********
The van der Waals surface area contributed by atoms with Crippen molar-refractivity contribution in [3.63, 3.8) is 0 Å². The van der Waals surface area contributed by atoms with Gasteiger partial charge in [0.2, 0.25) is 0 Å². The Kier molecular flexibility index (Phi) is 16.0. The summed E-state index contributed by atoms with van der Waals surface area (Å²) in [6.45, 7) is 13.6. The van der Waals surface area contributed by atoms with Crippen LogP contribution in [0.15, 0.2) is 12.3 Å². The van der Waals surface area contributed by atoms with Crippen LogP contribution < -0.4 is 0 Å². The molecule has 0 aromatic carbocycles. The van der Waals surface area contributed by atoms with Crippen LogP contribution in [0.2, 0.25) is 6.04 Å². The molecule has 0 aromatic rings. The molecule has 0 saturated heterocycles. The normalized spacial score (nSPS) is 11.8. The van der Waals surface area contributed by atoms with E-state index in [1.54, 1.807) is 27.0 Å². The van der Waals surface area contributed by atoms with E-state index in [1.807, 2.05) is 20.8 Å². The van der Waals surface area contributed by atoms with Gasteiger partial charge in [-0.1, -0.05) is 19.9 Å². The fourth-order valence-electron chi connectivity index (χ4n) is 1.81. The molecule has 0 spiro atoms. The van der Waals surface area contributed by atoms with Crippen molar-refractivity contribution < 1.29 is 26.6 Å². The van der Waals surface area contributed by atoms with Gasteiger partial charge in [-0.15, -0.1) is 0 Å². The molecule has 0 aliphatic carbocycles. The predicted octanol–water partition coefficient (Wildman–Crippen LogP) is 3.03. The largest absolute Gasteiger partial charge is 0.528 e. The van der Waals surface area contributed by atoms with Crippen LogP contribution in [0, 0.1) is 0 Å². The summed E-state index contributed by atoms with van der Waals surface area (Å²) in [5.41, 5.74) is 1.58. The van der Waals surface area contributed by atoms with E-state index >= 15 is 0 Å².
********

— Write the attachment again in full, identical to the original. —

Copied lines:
The van der Waals surface area contributed by atoms with Crippen molar-refractivity contribution in [3.63, 3.8) is 0 Å². The van der Waals surface area contributed by atoms with Gasteiger partial charge in [0.2, 0.25) is 0 Å². The Kier molecular flexibility index (Phi) is 16.0. The summed E-state index contributed by atoms with van der Waals surface area (Å²) in [6.45, 7) is 13.6. The van der Waals surface area contributed by atoms with Crippen LogP contribution in [0.15, 0.2) is 12.3 Å². The van der Waals surface area contributed by atoms with Crippen LogP contribution < -0.4 is 0 Å². The molecule has 0 aromatic carbocycles. The van der Waals surface area contributed by atoms with Crippen LogP contribution in [0.2, 0.25) is 6.04 Å². The molecule has 0 aromatic rings. The molecule has 0 saturated heterocycles. The normalized spacial score (nSPS) is 11.8. The van der Waals surface area contributed by atoms with E-state index in [1.54, 1.807) is 27.0 Å². The van der Waals surface area contributed by atoms with E-state index in [1.807, 2.05) is 20.8 Å². The van der Waals surface area contributed by atoms with Gasteiger partial charge in [-0.1, -0.05) is 19.9 Å². The fourth-order valence-electron chi connectivity index (χ4n) is 1.81. The molecule has 0 spiro atoms. The van der Waals surface area contributed by atoms with Crippen molar-refractivity contribution < 1.29 is 26.6 Å². The van der Waals surface area contributed by atoms with Gasteiger partial charge in [-0.15, -0.1) is 0 Å². The molecule has 0 aliphatic carbocycles. The predicted octanol–water partition coefficient (Wildman–Crippen LogP) is 3.03. The largest absolute Gasteiger partial charge is 0.528 e. The van der Waals surface area contributed by atoms with Crippen LogP contribution in [0, 0.1) is 0 Å². The summed E-state index contributed by atoms with van der Waals surface area (Å²) in [5.41, 5.74) is 1.58. The van der Waals surface area contributed by atoms with E-state index >= 15 is 0 Å².